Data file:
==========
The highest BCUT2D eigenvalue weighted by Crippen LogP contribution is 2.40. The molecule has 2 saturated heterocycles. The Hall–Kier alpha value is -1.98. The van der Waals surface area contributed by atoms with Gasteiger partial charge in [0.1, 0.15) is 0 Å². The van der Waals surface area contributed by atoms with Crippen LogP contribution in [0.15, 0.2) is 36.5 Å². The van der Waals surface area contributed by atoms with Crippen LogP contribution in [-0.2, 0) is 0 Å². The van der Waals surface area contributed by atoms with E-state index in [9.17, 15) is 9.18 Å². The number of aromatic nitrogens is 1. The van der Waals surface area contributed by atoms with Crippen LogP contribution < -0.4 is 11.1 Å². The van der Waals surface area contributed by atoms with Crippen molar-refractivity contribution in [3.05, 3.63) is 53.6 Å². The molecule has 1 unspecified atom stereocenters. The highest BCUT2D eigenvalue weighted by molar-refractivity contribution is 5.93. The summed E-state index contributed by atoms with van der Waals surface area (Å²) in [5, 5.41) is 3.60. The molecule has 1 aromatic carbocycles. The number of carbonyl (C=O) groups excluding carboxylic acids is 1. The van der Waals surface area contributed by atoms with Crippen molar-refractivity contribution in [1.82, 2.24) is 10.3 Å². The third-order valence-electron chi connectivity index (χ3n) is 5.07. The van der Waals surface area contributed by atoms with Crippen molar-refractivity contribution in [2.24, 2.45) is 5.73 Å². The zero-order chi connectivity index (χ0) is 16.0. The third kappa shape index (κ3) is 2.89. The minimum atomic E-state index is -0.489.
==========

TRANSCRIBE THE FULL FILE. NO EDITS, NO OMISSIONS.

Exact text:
The highest BCUT2D eigenvalue weighted by Crippen LogP contribution is 2.40. The molecule has 2 saturated heterocycles. The Hall–Kier alpha value is -1.98. The van der Waals surface area contributed by atoms with Gasteiger partial charge in [0.1, 0.15) is 0 Å². The van der Waals surface area contributed by atoms with Crippen LogP contribution in [0.15, 0.2) is 36.5 Å². The van der Waals surface area contributed by atoms with Crippen LogP contribution in [-0.2, 0) is 0 Å². The van der Waals surface area contributed by atoms with E-state index in [9.17, 15) is 9.18 Å². The number of aromatic nitrogens is 1. The van der Waals surface area contributed by atoms with Crippen LogP contribution < -0.4 is 11.1 Å². The van der Waals surface area contributed by atoms with Crippen molar-refractivity contribution in [3.05, 3.63) is 53.6 Å². The molecule has 1 unspecified atom stereocenters. The highest BCUT2D eigenvalue weighted by molar-refractivity contribution is 5.93. The summed E-state index contributed by atoms with van der Waals surface area (Å²) in [5, 5.41) is 3.60. The molecule has 1 aromatic carbocycles. The number of carbonyl (C=O) groups excluding carboxylic acids is 1. The van der Waals surface area contributed by atoms with Crippen molar-refractivity contribution in [1.82, 2.24) is 10.3 Å². The third-order valence-electron chi connectivity index (χ3n) is 5.07. The van der Waals surface area contributed by atoms with Crippen molar-refractivity contribution in [2.24, 2.45) is 5.73 Å². The zero-order chi connectivity index (χ0) is 16.0. The third kappa shape index (κ3) is 2.89. The minimum atomic E-state index is -0.489.